In-vitro fertilization success rates have slowly and steadily improved over the past 30 years. This improvement has been the result of continuous re-evaluation and revision of all components of the preparation for treatment as well as the treatment process itself. Through the years we have developed numerous excellent ovulation stimulation protocols, consistent success with the egg removal procedure, vast improvements in laboratory culturing techniques, and significant refinements in the embryo transfer procedure. In spite of these advances, improving implantation rates remains somewhat elusive. Most patients will successfully complete the stimulation phase of treatment, egg retrieval, fertilization, and will have embryos transferred to the uterus. Depending mostly on the woman’s age, live birth will be achieved in approximately 20-50% of women who have embryos transferred. In an effort to improve implantation rates, physicians have often recommended removal of uterine polyps when they are discovered during the workup leading to IVF. The prevailing wisdom has been that these polyps decreased implantation rates and should therefore be removed prior to treatment.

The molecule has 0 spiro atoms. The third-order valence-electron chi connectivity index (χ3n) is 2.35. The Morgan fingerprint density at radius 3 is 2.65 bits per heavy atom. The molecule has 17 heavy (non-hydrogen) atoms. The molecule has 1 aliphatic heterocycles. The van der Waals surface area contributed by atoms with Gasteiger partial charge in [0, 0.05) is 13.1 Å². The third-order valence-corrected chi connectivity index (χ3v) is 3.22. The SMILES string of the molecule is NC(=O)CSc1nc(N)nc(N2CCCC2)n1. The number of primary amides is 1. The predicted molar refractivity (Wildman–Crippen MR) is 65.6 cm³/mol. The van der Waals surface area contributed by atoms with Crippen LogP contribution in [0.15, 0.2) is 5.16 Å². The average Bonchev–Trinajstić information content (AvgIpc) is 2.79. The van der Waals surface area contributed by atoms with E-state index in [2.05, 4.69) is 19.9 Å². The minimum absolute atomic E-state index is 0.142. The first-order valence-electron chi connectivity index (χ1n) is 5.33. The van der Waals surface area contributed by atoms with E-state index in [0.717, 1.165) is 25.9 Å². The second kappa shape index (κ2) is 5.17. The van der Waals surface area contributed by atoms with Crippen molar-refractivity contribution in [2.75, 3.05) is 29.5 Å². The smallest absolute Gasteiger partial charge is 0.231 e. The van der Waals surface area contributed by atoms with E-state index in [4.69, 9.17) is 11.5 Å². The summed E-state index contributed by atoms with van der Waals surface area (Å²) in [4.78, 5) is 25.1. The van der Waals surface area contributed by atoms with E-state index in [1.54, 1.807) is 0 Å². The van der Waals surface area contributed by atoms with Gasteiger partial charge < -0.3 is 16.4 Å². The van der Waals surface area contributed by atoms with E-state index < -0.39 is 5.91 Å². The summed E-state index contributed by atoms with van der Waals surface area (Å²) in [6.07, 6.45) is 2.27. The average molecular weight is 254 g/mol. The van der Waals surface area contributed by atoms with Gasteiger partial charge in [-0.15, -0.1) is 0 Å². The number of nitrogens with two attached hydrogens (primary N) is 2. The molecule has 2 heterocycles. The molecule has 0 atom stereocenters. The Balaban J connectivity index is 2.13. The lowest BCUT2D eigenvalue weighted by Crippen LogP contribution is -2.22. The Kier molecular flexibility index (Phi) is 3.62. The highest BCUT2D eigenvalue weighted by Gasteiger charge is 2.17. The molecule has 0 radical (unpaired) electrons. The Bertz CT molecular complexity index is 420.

A Turkish study, presently in-press, sheds some light on this issue. This study looked at 128 patients who were diagnosed with a uterine polyp less than 1.5cm in size during an ICSI (intra-cytoplasmic sperm injection) treatment cycle. These patients did not have their polyps removed and were compared to 128 matched control patients without a uterine polyp. The clinical pregnancy rates and live birth rates were not different between the two groups suggesting that endometrial polyps less than 1.5cm in diameter do not require surgical intervention.
This is an important study which improves our understanding of small uterine polyps and their impact on embryo implantation. It allows clinicians to bypass surgical removal of these polyps, avoiding the risks of surgery and unnecessary delays in treatment.